One of the things that the emerging world of big data will make possible is to know detailed history on everything. This will have profound impacts on selling ‘pre-loved’ items in general and used cars in particular. With the US used car market valued at around $400bn annually, this is worth noting.
Today, the used car market is – naturally – keen to know the history of the car. However, the way in which this is communicated is still quite limited: in some places a log book containing service history is the norm, other more sophisticated variants include carfax, which tracks odometer readings and reported crashes or, for example, the national database in Sweden which makes information on a car’s annual inspection available. While these do capture some key points in the story of the car, obviously having the full story rather than a set of snapshots can give a more comprehensive view.
SmartDeviceLink (SDL) is mobile-auto interaction technology which was originally devised by Ford (as an evolution of Applink) but is currently being developed under the auspices of the GENIVI alliance. This is a very interesting technology in the mobile-auto interaction space and we decided to check it out in Carmesh.
While details relating to the technology itself are somewhat in flux and the subject of the discussions within the GENIVI alliance, the basic ideas are reasonably clear. Essentially, SDL comprises of a set of standardized messages which can enable the car and the mobile to exchange state and control information. For example, it’s possible for the mobile to display specific text or images on the car dashboard, control audio playout on the car’s sound system and receive notifications when buttons on the steering wheel are pressed; in future, it should be possible to send specific Points Of Interest from the phone to the car’s navigation system amongst other things.
One of the applications we’re working on in Carmesh is a Raspberry Pi based data logger. The architecture of the system is that the RPi is connected to the OBD-II interface and provides a simple web-based interface to OBD-II state to any interested clients. In our case, we will write a mobile app which will avail of this.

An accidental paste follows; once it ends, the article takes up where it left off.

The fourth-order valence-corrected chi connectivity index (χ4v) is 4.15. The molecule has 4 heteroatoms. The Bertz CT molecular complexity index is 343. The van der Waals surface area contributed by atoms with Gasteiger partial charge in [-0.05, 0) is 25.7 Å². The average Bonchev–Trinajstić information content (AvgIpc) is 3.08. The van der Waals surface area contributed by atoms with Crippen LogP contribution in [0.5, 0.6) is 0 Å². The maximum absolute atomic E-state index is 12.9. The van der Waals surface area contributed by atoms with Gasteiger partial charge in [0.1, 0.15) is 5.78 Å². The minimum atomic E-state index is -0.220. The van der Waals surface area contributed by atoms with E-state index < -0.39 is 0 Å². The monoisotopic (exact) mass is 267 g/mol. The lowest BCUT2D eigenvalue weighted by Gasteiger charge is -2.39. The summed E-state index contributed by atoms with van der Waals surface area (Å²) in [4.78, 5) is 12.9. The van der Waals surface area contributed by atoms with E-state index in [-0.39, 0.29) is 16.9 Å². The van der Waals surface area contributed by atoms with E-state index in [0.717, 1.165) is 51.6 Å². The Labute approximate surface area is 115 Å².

The vision for the Connected Car is to bring the Internet into the car, adapting to the specifics of that environment. While the term was coined some time ago, it is often unclear what is meant by the Connected Car: here we outline the Carmesh vision for the Connected Car and some of the issues that arise.
While the automotive sector is very definitely not the main focus at Google IO, there were some announcements there that are of interest to the Connected Car sector. Here, I highlight three specific items that were discussed at the conference.
Part of Zylia’s contribution to Carmesh has focused on Ford Applink recently; Zylia is very interested in how advanced services will be realized in the automotive context and Applink is an important part of this landscape.
Today’s automotive market faces significant challenges in the current economic context and many car manufacturers are taking advantage of the latest ICT solutions to stand out from the competition. Advances in cloud computing and mobile communication technologies enable the vision of the always connected car which offers many new possibilities to the auto industry. In this blog post I will focus on explaining the benefits of cloud computing to the automotive industry and consumers alike.
Recently Facebook launched beta version of Graph Search service for English-language users from the U.S. Graph search is a search engine that provides personalized results, taking into account the an individual’s relationships, ultimately returning objects within the Facebook Open Graph. Here, we consider how this may be used in the vehicular context.
The automotive industry is increasing its efforts to reach out to developers. Examples of this include the launch of Ford Applink at CES – a solution which enables mobile apps to be controlled via the car interface and GM Developer Portal, also launched at CES. Other examples include efforts to engage with the hackathon world by, for example BMW and Ford.